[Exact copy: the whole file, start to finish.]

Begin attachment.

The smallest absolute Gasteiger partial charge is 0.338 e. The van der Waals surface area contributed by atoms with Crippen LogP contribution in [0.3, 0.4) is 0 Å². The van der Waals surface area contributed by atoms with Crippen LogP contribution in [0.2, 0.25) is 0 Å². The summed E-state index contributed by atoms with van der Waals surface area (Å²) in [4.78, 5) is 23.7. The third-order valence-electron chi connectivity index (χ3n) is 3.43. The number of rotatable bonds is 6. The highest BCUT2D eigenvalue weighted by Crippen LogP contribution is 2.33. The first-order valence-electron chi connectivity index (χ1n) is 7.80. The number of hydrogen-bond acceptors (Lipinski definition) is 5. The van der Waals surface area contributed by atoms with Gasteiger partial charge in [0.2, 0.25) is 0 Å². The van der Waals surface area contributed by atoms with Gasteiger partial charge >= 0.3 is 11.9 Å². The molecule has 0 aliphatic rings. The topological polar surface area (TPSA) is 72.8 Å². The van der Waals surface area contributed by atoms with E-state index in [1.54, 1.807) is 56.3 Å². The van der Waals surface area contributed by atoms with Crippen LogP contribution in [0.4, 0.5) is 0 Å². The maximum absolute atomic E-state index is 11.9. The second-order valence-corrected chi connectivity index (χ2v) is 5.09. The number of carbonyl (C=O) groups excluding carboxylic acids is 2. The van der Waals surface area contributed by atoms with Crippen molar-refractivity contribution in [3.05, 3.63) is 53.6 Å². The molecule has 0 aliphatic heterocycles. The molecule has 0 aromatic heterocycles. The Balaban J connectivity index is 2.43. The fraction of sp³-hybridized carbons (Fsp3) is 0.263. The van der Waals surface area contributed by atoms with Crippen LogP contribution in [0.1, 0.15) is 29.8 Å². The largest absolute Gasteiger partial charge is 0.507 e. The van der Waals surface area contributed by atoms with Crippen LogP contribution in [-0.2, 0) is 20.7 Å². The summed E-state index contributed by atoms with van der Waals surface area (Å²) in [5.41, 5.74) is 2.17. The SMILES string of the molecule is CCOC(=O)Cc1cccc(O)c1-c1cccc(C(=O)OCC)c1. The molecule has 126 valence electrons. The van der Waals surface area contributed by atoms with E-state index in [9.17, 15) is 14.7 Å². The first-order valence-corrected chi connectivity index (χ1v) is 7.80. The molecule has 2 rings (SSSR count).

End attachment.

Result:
The smallest absolute Gasteiger partial charge is 0.338 e. The van der Waals surface area contributed by atoms with Crippen LogP contribution in [0.3, 0.4) is 0 Å². The van der Waals surface area contributed by atoms with Crippen LogP contribution in [0.2, 0.25) is 0 Å². The summed E-state index contributed by atoms with van der Waals surface area (Å²) in [4.78, 5) is 23.7. The third-order valence-electron chi connectivity index (χ3n) is 3.43. The number of rotatable bonds is 6. The highest BCUT2D eigenvalue weighted by Crippen LogP contribution is 2.33. The first-order valence-electron chi connectivity index (χ1n) is 7.80. The number of hydrogen-bond acceptors (Lipinski definition) is 5. The van der Waals surface area contributed by atoms with Gasteiger partial charge in [0.2, 0.25) is 0 Å². The van der Waals surface area contributed by atoms with Gasteiger partial charge >= 0.3 is 11.9 Å². The molecule has 0 aliphatic rings. The topological polar surface area (TPSA) is 72.8 Å². The van der Waals surface area contributed by atoms with E-state index in [1.54, 1.807) is 56.3 Å². The van der Waals surface area contributed by atoms with Crippen LogP contribution in [0.4, 0.5) is 0 Å². The maximum absolute atomic E-state index is 11.9. The second-order valence-corrected chi connectivity index (χ2v) is 5.09. The number of carbonyl (C=O) groups excluding carboxylic acids is 2. The van der Waals surface area contributed by atoms with Crippen molar-refractivity contribution in [3.05, 3.63) is 53.6 Å². The molecule has 0 aliphatic heterocycles. The molecule has 0 aromatic heterocycles. The Balaban J connectivity index is 2.43. The fraction of sp³-hybridized carbons (Fsp3) is 0.263. The van der Waals surface area contributed by atoms with Crippen LogP contribution in [0.1, 0.15) is 29.8 Å². The largest absolute Gasteiger partial charge is 0.507 e. The van der Waals surface area contributed by atoms with Crippen LogP contribution in [-0.2, 0) is 20.7 Å². The summed E-state index contributed by atoms with van der Waals surface area (Å²) in [5.41, 5.74) is 2.17. The SMILES string of the molecule is CCOC(=O)Cc1cccc(O)c1-c1cccc(C(=O)OCC)c1. The molecule has 126 valence electrons. The van der Waals surface area contributed by atoms with E-state index in [9.17, 15) is 14.7 Å². The first-order valence-corrected chi connectivity index (χ1v) is 7.80. The molecule has 2 rings (SSSR count).